Desktop – Leaderboard

Home » New Bootleg owners given one-time tax exemption

Posted: October 14, 2021

New Bootleg owners given one-time tax exemption

Kimberley City Council Report

By Nowell Berg

On October 12, City of Kimberley council held its regular bi-monthly meeting.

Councillors Kyle Dalum, Kent Goodwin, Nigel Kitto, Darryl Oakley and Sandra Roberts were present along with Mayor Don McCormick. Coun. Jason McBain accessed the meeting via video call.

The press and public were not in attendance. The meeting streamed live on the city’s YouTube channel. Watch the archive Here.

Bootleg Gap Tax Exemption

As part of the commercial deal to sell the Bootleg Gap Golf Course, the City of Kimberley agreed to give the new owners a one-time 50% property tax exemption. The cost to the city is $31,828.

The city provided the exemption so the owners would continue to allow public access to the golf course lands in the “off-season.”

Chief financial officer Jim Hendricks said, “Commencing in 2023, the new owners will be responsible for 100% of the taxes associated with the property.”

Coun. Roberts asked, “Is there any commitment to allow public access to continue after 2023?”

Hendricks said, “Yes there is a long-term commitment” by the new owners to allow public access in the off-season.

Building Permits

The Building Department reported to council that the number of “new dwelling units” has reached 63 so far in 2021. This is already 34% greater than the 2020 total (47 new units).

The number of building permits issued for new or renovated single family homes has reached 76 compared to 67 last year, a 13.4% increase.

The value of all building permits has surpassed lasts years totals by 41.6%. So far in 2021, the dollar value has reached $19.87 million compared to $14.03 million last year.

Troy Pollock, Manager Planning Services said, “It’s continuing to be busy year for us.” As for 2022, he said, “So far, looks like next year will be busy.”

He noted that two new subdivision phases will open in Forest Crowne and Marysville Views. The city “should expect to see quite a few permits [for dwelling units] coming there.”

Mayor McCormick commented, “With the new population we have in town, these units are really really important. It’s really good to see.” He added that after speaking with the developers, they indicated that “all lots [are] sold” in both subdivisions.

Council respectfully votes no to service animal statue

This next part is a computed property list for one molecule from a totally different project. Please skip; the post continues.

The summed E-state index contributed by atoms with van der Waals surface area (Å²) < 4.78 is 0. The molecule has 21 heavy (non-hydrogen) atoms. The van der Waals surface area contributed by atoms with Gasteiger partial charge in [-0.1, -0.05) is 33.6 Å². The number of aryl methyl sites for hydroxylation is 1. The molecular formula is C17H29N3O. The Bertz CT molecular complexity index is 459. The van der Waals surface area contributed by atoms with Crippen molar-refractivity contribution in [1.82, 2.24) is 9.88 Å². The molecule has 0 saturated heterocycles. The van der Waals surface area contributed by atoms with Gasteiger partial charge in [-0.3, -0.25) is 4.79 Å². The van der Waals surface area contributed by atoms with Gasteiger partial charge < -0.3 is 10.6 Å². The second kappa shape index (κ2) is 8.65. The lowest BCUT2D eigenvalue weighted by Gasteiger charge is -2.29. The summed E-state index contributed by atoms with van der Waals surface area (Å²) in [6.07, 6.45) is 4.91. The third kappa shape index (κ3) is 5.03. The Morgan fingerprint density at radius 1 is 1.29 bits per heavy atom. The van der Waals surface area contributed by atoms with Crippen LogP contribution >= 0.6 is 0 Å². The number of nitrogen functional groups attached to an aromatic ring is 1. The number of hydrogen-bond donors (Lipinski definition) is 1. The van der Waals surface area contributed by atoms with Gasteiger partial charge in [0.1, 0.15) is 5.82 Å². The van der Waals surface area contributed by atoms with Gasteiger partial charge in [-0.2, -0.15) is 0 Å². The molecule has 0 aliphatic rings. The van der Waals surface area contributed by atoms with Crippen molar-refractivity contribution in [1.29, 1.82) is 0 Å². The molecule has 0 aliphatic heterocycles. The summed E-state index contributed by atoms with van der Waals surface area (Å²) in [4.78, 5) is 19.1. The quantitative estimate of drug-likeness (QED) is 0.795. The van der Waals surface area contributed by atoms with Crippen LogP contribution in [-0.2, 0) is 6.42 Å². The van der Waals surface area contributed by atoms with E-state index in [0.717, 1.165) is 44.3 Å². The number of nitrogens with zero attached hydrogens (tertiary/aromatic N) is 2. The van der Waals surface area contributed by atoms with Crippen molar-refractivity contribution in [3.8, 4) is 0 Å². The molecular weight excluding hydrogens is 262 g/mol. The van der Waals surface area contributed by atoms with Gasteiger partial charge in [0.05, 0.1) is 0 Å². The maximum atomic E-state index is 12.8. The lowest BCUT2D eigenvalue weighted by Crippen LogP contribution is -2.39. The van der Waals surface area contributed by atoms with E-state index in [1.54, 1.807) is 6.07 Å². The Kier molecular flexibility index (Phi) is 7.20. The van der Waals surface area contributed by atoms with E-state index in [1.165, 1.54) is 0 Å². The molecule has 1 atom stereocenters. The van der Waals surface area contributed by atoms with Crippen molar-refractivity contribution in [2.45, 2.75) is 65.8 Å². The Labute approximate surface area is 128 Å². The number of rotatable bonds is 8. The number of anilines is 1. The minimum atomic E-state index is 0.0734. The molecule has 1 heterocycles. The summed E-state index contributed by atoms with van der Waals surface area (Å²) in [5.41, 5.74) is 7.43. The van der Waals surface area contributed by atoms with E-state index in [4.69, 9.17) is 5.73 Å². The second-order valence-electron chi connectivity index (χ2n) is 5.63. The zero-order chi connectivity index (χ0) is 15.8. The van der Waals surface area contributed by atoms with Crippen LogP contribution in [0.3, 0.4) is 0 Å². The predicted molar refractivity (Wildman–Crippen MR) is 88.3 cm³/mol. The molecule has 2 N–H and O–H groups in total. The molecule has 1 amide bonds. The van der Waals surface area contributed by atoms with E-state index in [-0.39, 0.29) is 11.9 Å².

At the September 27 council meeting, Cindy Postnikoff, facilitator of Military Ames, asked council to consider allowing the addition of a granite service animal statue that would sit on a concrete base which would house a columbaria.

Coun. Dalum recused himself from the discussion as he is involved with Military Ames.

In a report to council, Nicole Halasz, Manager, Parks and Facilities, indicated that the city’s Official Community Plan does not allow a columbaria to be placed in a city park or on public land.

The other concern raised by Halasz deals with the location of the proposed statue. It would be “located on the water service and irrigation lines.” Halasz said that if council approves the statue then the location would have to be changed.

Mayor McCormick asked about the columbaria portion of the statue.

Chief administrative officer Scott Sommerville explained that typically dog columbaria are not situated in a park. “it’s usually private land.”

Prefacing his comments by noting they was “by no means any disrespect to Military Ames or Councilor Dalum,” Coun. Kitto said, “It’s not the right thing for the Memorial Park. We don’t inter ashes of servicemen in the park.” He concluded: “This isn’t the right place to be doing this.”

Supporting Coun. Kitto’s comments, Coun. Roberts suggested a “memorial plaque” be installed. She concluded, “I don’t want it [the park] to be a cemetery.”

Coun. Oakley added, “I am uncomfortable putting [a columbaria] in the park. I will vote against it.”

All councillors agreed, and reiterated the decision was “no disrespect to Military Ames.”

Just before the vote, Coun. Kitto added, “I don’t want this decision to be any reflection on what has been achieved there and what it means to the community and veterans.”

Council unanimously voted to not support Military Ames statue/columbaria proposal.

Kimberley city council meets twice monthly starting at 7 p.m. Due to pandemic restrictions, the public is not allowed to attend Council Chambers.

The next scheduled Council meeting: October 25. It live streams on the City of Kimberley YouTube channel.

e-KNOW file photos


Article Share